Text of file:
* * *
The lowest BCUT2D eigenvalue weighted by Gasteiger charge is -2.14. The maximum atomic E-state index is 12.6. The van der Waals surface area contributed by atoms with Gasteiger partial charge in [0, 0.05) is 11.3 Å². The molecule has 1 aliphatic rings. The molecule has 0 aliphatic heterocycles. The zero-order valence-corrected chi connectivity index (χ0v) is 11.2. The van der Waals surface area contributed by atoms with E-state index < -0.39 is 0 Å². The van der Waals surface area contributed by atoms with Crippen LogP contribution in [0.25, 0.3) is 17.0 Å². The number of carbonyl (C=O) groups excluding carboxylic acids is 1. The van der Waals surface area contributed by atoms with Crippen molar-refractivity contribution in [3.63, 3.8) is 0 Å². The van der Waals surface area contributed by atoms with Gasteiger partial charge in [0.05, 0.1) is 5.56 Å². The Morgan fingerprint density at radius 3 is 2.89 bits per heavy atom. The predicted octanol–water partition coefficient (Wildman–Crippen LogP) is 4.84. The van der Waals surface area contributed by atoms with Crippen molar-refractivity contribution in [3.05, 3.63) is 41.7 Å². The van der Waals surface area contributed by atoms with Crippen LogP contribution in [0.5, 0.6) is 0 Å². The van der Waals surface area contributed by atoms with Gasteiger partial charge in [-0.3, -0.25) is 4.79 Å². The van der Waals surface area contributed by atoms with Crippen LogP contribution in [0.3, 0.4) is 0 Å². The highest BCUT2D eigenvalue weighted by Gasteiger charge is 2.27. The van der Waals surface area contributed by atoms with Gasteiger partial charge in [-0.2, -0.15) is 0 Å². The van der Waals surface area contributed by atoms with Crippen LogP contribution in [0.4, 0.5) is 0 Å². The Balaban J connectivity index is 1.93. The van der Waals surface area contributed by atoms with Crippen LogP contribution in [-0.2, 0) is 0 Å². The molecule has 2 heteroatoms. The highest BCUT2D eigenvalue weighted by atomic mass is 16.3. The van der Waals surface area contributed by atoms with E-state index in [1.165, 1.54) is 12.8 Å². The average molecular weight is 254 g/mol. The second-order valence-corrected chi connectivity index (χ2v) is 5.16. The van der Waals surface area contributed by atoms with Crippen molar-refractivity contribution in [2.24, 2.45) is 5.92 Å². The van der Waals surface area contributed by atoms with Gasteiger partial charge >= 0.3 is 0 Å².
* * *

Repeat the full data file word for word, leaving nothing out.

The lowest BCUT2D eigenvalue weighted by Gasteiger charge is -2.14. The maximum atomic E-state index is 12.6. The van der Waals surface area contributed by atoms with Gasteiger partial charge in [0, 0.05) is 11.3 Å². The molecule has 1 aliphatic rings. The molecule has 0 aliphatic heterocycles. The zero-order valence-corrected chi connectivity index (χ0v) is 11.2. The van der Waals surface area contributed by atoms with E-state index < -0.39 is 0 Å². The van der Waals surface area contributed by atoms with Crippen LogP contribution in [0.25, 0.3) is 17.0 Å². The number of carbonyl (C=O) groups excluding carboxylic acids is 1. The van der Waals surface area contributed by atoms with Crippen molar-refractivity contribution in [3.63, 3.8) is 0 Å². The van der Waals surface area contributed by atoms with Gasteiger partial charge in [0.05, 0.1) is 5.56 Å². The Morgan fingerprint density at radius 3 is 2.89 bits per heavy atom. The predicted octanol–water partition coefficient (Wildman–Crippen LogP) is 4.84. The van der Waals surface area contributed by atoms with Crippen molar-refractivity contribution in [3.05, 3.63) is 41.7 Å². The van der Waals surface area contributed by atoms with Crippen LogP contribution in [0.5, 0.6) is 0 Å². The van der Waals surface area contributed by atoms with Gasteiger partial charge in [-0.3, -0.25) is 4.79 Å². The van der Waals surface area contributed by atoms with Crippen LogP contribution in [0.3, 0.4) is 0 Å². The highest BCUT2D eigenvalue weighted by Gasteiger charge is 2.27. The van der Waals surface area contributed by atoms with Gasteiger partial charge in [-0.2, -0.15) is 0 Å². The van der Waals surface area contributed by atoms with Crippen LogP contribution in [0.4, 0.5) is 0 Å². The Balaban J connectivity index is 1.93. The van der Waals surface area contributed by atoms with Crippen LogP contribution in [-0.2, 0) is 0 Å². The molecule has 2 heteroatoms. The highest BCUT2D eigenvalue weighted by atomic mass is 16.3. The van der Waals surface area contributed by atoms with E-state index in [1.165, 1.54) is 12.8 Å². The average molecular weight is 254 g/mol. The second-order valence-corrected chi connectivity index (χ2v) is 5.16. The van der Waals surface area contributed by atoms with Crippen molar-refractivity contribution in [2.24, 2.45) is 5.92 Å². The van der Waals surface area contributed by atoms with Gasteiger partial charge >= 0.3 is 0 Å².